A parking space dedicated to handicapped individuals is now available in front of the Potrero Branch Library, with an additional public space for 20th Street shoppers, replacing the two Zipcar spots formerly located there. The change was sparked after Hill resident and former mayor Art Agnos conveyed to San Francisco Municipal Transportation Agency Director Ed Reiskin that, up until now, there hasn’t been any designated handicapped parking within five blocks of the Library. According to Agnos, “Ed was terrific…he understood it immediately and promised to correct the absence of a suitable handicapped parking spot for library users and he did just that.” Zipcar now has two spots located two blocks east on 20th, behind Daniel Webster Elementary School’s playground.
Proposed changes to a Tennessee Street warehouse related to developing a cannabis nursery have been withdrawn. The sponsor appears to have walked away from the project, though indications are that other investors are circling around the concept… Activities housed at the Hall of Justice will be moving to 350 Rhode Island Street, as well as South-of-Market facilities. Conditions at the 59-year-old Hall have deteriorated over the years, with regular power outages, raw sewage leaks, frequent flooding, broken elevators, and asbestos exposure…Noise complaints poured in from Potrero Hill residents as music poured out of Alicia Keys and Lenny Kravitz at The Concert for UCSF Benioff Children’s Hospitals, a benefit presented by Salesforce.org in conjunction with the annual Dreamforce conference last month. “I should not be assaulted in my home with the doors and windows closed and the TV on as I was last night,” stated Rose Marie Ostler, in an email to government officials. “I heard every singer and the music last night. When the Rolling Stones appeared the first night’s noise was horrendous, many called, and lo and behold we heard nothing the second night. As I told Mr. Felder of the Giant’s it’s obvious speakers can be arranged so we hear nothing on Potrero Hill…I refuse to have the peace and quiet in my home disturbed.”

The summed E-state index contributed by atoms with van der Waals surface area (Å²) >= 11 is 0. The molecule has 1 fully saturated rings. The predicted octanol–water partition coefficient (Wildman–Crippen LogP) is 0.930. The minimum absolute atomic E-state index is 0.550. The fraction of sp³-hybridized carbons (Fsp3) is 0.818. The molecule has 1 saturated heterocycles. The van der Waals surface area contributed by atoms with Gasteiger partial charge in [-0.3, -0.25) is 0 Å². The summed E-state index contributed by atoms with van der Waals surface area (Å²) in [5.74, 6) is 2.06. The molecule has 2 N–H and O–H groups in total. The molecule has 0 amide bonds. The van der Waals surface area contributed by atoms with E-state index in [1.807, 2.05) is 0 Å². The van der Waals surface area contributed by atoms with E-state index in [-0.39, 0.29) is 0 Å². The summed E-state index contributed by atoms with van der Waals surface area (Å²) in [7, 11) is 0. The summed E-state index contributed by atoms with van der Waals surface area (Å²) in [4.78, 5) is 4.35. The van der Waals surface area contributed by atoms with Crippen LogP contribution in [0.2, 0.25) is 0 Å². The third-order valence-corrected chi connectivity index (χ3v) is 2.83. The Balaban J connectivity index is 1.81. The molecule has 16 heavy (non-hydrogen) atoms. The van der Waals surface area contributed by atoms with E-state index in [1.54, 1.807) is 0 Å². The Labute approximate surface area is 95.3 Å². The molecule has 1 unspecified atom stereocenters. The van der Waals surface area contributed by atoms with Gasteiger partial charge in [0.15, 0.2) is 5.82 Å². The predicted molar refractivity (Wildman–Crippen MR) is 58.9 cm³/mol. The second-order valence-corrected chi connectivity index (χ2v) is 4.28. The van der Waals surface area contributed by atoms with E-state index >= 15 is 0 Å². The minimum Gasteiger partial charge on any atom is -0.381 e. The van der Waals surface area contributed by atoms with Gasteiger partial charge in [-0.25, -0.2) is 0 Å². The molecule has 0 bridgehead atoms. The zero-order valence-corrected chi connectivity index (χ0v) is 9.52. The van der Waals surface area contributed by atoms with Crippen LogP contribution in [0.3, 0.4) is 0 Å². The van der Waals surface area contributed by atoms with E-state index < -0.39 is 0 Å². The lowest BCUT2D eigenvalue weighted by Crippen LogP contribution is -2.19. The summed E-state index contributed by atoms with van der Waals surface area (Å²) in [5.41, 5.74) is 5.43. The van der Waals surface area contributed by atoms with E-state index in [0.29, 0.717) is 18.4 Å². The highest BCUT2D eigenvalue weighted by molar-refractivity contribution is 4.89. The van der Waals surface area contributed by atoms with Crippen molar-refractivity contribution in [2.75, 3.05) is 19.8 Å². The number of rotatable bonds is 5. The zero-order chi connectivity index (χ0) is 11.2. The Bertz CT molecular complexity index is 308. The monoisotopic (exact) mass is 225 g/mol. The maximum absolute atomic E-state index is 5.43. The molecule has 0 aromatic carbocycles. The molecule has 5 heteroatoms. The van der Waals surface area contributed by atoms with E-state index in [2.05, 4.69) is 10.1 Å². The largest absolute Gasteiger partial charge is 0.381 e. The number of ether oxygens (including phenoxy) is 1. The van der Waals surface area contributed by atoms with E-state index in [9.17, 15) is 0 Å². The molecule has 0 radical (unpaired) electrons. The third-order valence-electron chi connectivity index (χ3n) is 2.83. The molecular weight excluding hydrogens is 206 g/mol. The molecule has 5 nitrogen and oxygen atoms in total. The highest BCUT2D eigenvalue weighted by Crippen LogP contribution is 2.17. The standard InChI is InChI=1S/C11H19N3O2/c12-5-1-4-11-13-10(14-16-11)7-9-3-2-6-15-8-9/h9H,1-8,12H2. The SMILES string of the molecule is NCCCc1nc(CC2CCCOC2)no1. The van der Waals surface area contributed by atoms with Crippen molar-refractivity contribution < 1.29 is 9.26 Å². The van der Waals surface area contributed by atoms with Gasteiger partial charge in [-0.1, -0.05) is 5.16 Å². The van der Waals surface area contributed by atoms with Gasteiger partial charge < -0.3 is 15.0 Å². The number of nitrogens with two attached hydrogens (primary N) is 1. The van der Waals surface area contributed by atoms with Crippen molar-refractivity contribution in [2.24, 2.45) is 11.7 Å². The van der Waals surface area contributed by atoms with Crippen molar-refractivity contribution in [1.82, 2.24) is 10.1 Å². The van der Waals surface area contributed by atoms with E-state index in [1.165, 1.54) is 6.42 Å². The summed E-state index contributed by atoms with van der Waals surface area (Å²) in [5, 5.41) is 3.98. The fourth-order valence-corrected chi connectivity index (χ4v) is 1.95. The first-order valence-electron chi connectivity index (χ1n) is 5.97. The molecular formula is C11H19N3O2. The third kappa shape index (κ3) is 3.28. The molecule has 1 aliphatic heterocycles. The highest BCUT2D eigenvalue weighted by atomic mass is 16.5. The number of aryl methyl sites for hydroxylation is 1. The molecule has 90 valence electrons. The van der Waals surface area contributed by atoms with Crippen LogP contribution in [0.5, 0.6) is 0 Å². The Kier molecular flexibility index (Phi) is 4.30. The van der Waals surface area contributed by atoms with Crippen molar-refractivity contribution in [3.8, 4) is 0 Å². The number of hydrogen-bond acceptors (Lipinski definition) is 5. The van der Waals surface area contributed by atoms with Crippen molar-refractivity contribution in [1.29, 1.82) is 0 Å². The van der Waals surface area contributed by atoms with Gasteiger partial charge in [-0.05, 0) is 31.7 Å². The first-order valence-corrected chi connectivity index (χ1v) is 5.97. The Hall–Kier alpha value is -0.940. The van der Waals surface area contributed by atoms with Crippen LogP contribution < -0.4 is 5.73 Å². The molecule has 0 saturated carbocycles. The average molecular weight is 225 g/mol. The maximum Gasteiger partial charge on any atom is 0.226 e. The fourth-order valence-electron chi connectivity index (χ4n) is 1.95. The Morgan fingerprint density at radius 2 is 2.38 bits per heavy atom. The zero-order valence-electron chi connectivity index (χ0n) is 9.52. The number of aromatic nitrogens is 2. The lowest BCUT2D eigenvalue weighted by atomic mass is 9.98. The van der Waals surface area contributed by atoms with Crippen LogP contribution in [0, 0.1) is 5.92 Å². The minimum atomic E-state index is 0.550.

As reported in the View’s September issue, the San Francisco Planning Commission approved a proposal to renovate and expand a single-family home located at 891 Carolina Street. The endorsement was rendered during a discretionary review hearing held last summer, with modifications involving the removal of two decks. The revised plans were submitted and approved last fall. The Commission’s decision was criticized by nearby residents, who view the project as out of scale with surrounding homes due to its height and footprint. Robin Bishop, who requested the DR, had advocated for elimination of the proposed fourth floor so the height would better match surrounding properties, which largely consist of two- and three-story houses. Kris Gardner, owner of 897 Carolina Street, believes that the Planning Commission’s decision sets a concerning precedent for future neighborhood development, and doesn’t adhere to the Residential Design Guidelines, which were created to preserve community character. Although the View article cited the proposed height as 34.6 feet, according to Planning staff the official height is approximately 37 feet, as measured from the top of the curb to the midpoint of the pitched roof. Gardner maintains that the height is 39.5 feet based on a previous Planning document. Height measurements vary depending on how they’re taken; the zoning code allows up to 40 feet.
The Good Life Grocery is struggling to overturn a $12,000 fine that was imposed by Cal-Recycle because the store didn’t provide can and bottle redemption services, a state requirement that was lifted in June when a centralized recycling center opened nearby. Other close by outlets, including Whole Foods, Trader Joe’s, and Safeway opted to pay similar fines instead of offering onsite redemption. Cal-Recycle send a Second Notice last month, warning that unless payment is received the issue will be sent to a collection agency…